Story of Modern France - Helene Guerber

Marriage of Marie Antoinette

The States-General had not been called to meet since 1614, so the people could make their grievances known only by means of petitions,—which were generally disregarded,—or through the parliaments, assemblies of judges and lawyers in some of the great cities. The Parliament of Paris becoming troublesome on account of its repeated demands for redress of grievances, the king was glad to heed the warning given by Madame du Barry when he was once gazing at the portrait of the unfortunate Charles I. of England. Said she: "Look, France! there is a king whose head was cut off because he was indulgent to his Parliament. Go, now, and be indulgent to yours!" Owing to this taunt, Louis XV. exiled seven hundred members of parliament (1771) before calling a new assembly, which was composed of men carefully selected by the chancellor Maupeou, and was hence derisively called "Maupeou's Parliament."

But the grievances continued, the court expenditures increased, and the misery of the poor became so intense that we are told more men died of hunger in one year than were slain in the course of all Louis XIV.'s wars! This sad state of affairs was well known to the king, who paid no more heed to it than to the funeral he once met, when, having inquired of what disease the man had died, and having been curtly told, "Hunger!" he merely shrugged his shoulders and passed on.

The Jesuits—members of the Society of Jesus, founded by Loyola—had done much in France, as in other countries, to stamp out Protestantism and build up the Roman Catholic Church. But in the exercise of their great influence through preaching and teaching and as a political force in the affairs of state, the Jesuits soon became the objects of great dislike on the part of many—notably the writer Pascal. When they also incurred the dislike of the king, they were banished from France, as they had already been driven from some other European countries.

To gain riches for himself, Louis XV. took part in a disgraceful speculation to raise the price of wheat. This still further intensified the sufferings of the poor, upon whom fell the heaviest burdens of taxation.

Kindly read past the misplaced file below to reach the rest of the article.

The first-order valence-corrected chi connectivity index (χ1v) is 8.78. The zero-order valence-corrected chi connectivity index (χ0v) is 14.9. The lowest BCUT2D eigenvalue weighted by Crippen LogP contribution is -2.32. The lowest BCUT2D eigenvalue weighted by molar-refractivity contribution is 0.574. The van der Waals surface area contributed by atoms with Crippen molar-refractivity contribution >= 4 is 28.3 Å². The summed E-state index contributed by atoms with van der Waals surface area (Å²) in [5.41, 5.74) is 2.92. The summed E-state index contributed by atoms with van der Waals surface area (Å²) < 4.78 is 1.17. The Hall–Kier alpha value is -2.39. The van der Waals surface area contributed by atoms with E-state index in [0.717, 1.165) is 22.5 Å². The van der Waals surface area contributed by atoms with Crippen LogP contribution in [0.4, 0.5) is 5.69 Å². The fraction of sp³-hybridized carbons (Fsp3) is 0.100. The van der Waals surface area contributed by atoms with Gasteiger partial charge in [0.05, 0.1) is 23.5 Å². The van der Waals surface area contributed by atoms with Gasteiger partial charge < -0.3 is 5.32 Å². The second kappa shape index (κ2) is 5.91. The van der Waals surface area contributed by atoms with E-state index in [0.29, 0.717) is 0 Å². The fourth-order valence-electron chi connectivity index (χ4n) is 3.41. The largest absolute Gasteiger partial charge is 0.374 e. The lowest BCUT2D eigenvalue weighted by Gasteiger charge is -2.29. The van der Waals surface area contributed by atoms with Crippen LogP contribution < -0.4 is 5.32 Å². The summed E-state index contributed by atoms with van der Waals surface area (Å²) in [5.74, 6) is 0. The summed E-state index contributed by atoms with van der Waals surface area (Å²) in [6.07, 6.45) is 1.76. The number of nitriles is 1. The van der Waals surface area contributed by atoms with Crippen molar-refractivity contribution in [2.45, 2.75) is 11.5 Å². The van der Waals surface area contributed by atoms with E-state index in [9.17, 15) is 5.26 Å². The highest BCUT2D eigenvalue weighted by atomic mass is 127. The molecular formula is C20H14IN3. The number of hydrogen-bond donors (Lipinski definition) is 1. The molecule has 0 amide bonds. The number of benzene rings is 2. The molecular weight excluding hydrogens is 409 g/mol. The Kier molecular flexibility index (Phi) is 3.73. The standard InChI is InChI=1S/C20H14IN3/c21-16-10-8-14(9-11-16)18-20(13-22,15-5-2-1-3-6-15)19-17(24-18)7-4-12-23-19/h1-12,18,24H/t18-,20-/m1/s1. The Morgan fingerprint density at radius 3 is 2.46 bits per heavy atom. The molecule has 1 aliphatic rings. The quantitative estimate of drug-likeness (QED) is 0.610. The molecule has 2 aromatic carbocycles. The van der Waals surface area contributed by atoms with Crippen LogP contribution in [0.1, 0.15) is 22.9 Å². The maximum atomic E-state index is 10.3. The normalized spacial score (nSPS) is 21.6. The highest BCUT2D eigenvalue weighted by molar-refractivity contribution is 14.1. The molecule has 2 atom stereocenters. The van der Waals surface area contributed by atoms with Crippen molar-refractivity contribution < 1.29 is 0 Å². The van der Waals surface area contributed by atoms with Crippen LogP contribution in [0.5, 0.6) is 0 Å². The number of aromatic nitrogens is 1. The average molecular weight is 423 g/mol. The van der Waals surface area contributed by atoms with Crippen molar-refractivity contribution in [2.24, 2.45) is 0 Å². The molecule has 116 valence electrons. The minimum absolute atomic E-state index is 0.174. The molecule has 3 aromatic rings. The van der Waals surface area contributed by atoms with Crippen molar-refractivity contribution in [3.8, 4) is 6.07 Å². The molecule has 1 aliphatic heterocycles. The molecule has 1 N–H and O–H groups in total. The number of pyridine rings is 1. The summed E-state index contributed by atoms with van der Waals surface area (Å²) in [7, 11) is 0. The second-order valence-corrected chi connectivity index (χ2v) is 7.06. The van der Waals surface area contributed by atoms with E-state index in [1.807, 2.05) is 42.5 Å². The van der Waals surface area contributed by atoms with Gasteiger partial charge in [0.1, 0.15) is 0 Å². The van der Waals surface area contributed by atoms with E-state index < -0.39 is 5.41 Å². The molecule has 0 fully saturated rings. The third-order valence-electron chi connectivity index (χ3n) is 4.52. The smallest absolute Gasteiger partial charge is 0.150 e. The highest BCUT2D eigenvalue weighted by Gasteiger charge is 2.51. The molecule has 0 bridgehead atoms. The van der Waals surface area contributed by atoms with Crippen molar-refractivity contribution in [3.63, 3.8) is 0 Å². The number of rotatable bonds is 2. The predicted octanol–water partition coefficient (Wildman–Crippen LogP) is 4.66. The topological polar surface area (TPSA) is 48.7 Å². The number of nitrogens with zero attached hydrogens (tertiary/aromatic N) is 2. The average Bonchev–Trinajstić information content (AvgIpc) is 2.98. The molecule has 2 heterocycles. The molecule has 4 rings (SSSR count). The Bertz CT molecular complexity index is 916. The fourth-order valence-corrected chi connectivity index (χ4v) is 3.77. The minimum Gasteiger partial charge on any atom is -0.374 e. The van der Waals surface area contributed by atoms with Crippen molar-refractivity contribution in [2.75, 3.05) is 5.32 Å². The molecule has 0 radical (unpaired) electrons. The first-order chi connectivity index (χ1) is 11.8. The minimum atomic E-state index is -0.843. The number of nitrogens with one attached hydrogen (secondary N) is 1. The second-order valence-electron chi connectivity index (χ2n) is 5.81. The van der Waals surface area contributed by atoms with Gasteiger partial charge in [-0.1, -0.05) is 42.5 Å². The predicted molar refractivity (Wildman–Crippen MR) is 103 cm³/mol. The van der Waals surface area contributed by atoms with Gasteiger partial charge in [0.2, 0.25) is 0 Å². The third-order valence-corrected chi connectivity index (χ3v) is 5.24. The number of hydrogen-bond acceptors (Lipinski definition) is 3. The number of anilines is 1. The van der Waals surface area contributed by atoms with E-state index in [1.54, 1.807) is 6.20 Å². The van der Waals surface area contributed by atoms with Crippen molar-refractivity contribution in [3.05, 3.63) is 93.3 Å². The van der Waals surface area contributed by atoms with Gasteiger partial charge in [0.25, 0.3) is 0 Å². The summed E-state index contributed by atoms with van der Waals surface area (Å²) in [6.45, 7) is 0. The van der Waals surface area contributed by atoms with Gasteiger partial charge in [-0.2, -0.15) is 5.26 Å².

Louis XV., who fully believed that "the king is master, and necessity justifies everything," required so much money for his court and his pleasures that taxes were nearly doubled during his reign. His nobles also spent vast amounts, being very particular about their clothes, lace ruffles, silk stockings, and jewelry. Those who paid most attention to these trifles were, in those days, called "macaroni," a name with which Americans are familiar because it occurs in "Yankee Doodle." As such courtiers liked to have their pictures painted, they often patronized such artists as Mignard and Boucher, who were so fond of finery that even their shepherds are clad in silks and lead snow-white sheep by blue or pink ribbons! Thus, you see, everything was artificial, and nothing plain and real.

The minister (Choiseul) who incurred the people's hatred by raising the taxes has the credit of restoring the navy of France, and of negotiating (1770) a marriage between the king's grandson—the new Dauphin—and Marie Antoinette, a daughter of Maria Theresa, the heroine of the War of the Austrian Succession.

When Marie Antoinette came to France, a merry girl of fifteen, to be married to a heavy, awkward, yet good-natured lad of sixteen, she found a stiff court, ruled by the etiquette which had been in practice for about one hundred years, and which was severely enforced by a mistress of ceremonies whom Marie Antoinette disrespectfully called Madam Etiquette." All the formality now surrounding her proved intensely tiresome to a lively young girl, who, besides, felt the utmost contempt for Madame du Barry,—the most important person in the palace,—for the old king was merely her puppet. You will see that scorn for long-established customs, although natural enough, was to do Marie Antoinette much harm in time.

Besides a Dauphiness,—who was to be one of the most famous and unfortunate queens of France,—the country acquired during Louis XV.'s reign not only the province of Lorraine, but also the island of Corsica. This island was acquired from Genoa only a few months before the birth of Napoleon Bonaparte (Aug. 15, 1769), who thus by accident born a Frenchman—was for many years to make history for Europe.

During Louis XV.'s reign, also,—thanks to the efforts of patriotic citizens,—military, engineering, and medical schools were founded; the first asylum for deaf-mutes was instituted; a few fine roads were built; the porcelain factory of Sevres was established; the Pantheon was erected; street lamps were installed; and the first art exhibition was opened to the public.

But in 1774 this long reign came to an end. Louis. XV., who was a loathsome man, suddenly caught a loathsome disease, and died of smallpox. The terrible harvest he had so guiltily sown was left to be reaped by his innocent grandson, Louis XVI.